Limited Partner investors typically prefer an equity waterfall with a catch-up provision. This is typically because they get paid first before the General Partner receives any returns. On the other hand, a General Partner may prefer a waterfall model with a lookback provision since they have use of the LPs’ money even if they have to give it back at the end of the period.

Lookback Provision

A lookback provision in a waterfall model for commercial real estate is used to incentivize the General Partner to outperform by generating larger equity and higher cash returns for the Limited Partner investors.

Referencing our previous example, if the GP was able to only achieve the targeted 10% IRR, then the split would remain at 80%/20%, with LP investors receiving 80% and the GP receiving 20%. However, the lookback provision can be structured to compensate the General Partner for overperforming on a private equity deal, in any manner that the Limited Partners and General Partner are comfortable with.

For example, if the GP was able to achieve an IRR of 12% in a given year, the split may change to 70%/30%. If the General Partner was really able to outperform and achieve an IRR of 15%, the split could change to 60%/40%, and so on. Although the split changes in favor of the GP for hitting a home run each year. LP investors are still getting better returns than originally anticipated.

Of course, the lookback provision can also work in reverse.

This occurs when the General Partner and Limited Partners lookback over the entire holding period. If the LP investors did not receive the promised rate of return, the GP would be required to return the portion of the profits needed to provide the Limited Partners with the predetermined rate of return.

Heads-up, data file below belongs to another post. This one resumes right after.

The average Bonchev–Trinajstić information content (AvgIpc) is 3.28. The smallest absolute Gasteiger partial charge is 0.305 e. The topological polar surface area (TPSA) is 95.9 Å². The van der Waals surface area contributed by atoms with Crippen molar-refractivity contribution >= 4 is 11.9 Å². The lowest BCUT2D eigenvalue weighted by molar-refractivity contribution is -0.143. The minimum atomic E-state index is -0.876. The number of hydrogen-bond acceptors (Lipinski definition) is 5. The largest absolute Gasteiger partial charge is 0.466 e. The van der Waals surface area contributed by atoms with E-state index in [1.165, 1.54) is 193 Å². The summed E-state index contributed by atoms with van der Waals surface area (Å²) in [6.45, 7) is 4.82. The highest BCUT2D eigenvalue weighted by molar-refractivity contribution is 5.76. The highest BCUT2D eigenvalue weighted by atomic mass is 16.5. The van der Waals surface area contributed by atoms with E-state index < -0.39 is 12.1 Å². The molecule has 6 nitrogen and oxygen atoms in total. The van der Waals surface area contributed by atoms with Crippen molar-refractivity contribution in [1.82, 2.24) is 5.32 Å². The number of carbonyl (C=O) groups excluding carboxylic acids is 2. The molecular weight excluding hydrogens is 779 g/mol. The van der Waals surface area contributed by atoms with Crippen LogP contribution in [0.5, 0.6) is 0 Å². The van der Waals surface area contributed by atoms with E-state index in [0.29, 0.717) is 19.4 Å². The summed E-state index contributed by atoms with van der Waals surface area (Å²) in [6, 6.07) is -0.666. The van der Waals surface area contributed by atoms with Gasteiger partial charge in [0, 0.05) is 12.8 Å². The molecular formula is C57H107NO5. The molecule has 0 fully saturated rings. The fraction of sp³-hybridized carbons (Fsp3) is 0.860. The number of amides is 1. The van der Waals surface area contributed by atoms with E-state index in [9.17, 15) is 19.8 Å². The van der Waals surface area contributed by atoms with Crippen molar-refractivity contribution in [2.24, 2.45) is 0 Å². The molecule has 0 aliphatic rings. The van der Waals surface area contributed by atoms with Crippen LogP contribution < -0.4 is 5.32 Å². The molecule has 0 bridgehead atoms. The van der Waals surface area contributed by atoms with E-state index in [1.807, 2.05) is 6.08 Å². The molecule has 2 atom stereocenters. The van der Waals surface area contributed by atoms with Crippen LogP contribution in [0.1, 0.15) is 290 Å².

Breaking Down a Waterfall Model

A typical waterfall model for commercial real estate may consist of four levels or hurdle rates:

  • Level 1: Return of capital with 100% of the distributed cash flow going to the Limited Partners.
  • Level 2: Preferred return hurdle rate with cash flow distributed to the LPs until the preferred rate of return on the investment is reached.
  • Level 3: Catch up provision where cash flow is distributed to the General Partner until the GP receives its predetermined percentage of the profits.
  • Level 4: Lookback provision with the GP receiving a disproportionate share of the distributions if the investment performs better than expected.

Waterfall models in private equity deals can be structured in a countless number of ways. For the sake of simplicity, here’s how a waterfall model for a private equity commercial real estate opportunity might be structured with an anticipated IRR of 10% and an 80%/20% split:

1Up to 10%80% LP, 20% GP
210% – 12%70% LP, 30% GP
312% – 15%60% LP, 40% GP
415%50% LP, 50% GP
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Under this waterfall hurdle structure, the LP investors would evenly share profits with the GP when the IRR is 15% or greater, regardless of the amount of equity the General Partner put into the deal. This is an example of the “promote” bonus to the GP discussed at the beginning of this article.

Final Thoughts on the Waterfall Model

Waterfall models in commercial real estate can be difficult to develop and understand, even for investors with years of experience.

For example, although retail, office, and hospitality projects may promise over-sized returns to the opportunistic investor, there is arguably a higher level of risk to investing in these asset classes. Minimizing risk and maximizing potential returns are two reasons why many investors choose to diversify their portfolios with private equity multifamily investments.

Investing in private equity commercial real estate can be financially rewarding, especially when the right waterfall model is used for cash distributions.

Determining partner profit distributions for a multifamily property is relatively straightforward, especially for a company like Smartland that understands how to uncover hidden value in ways that traditional investors do not.

With expert renovations and state-of-the-art Class A technologies going into Class B units, Smartland is able to generate higher rents and longer leases. In turn, this leads to a greater return of capital for the partners investing alongside Smartland, while building wealth today and for future generations to come.

Are you interested in learning more about Smartland’s investment strategy? Contact us today.

Related Link: The Ultimate Guide to Investing in Rental Properties

Last edited on March 21, 2023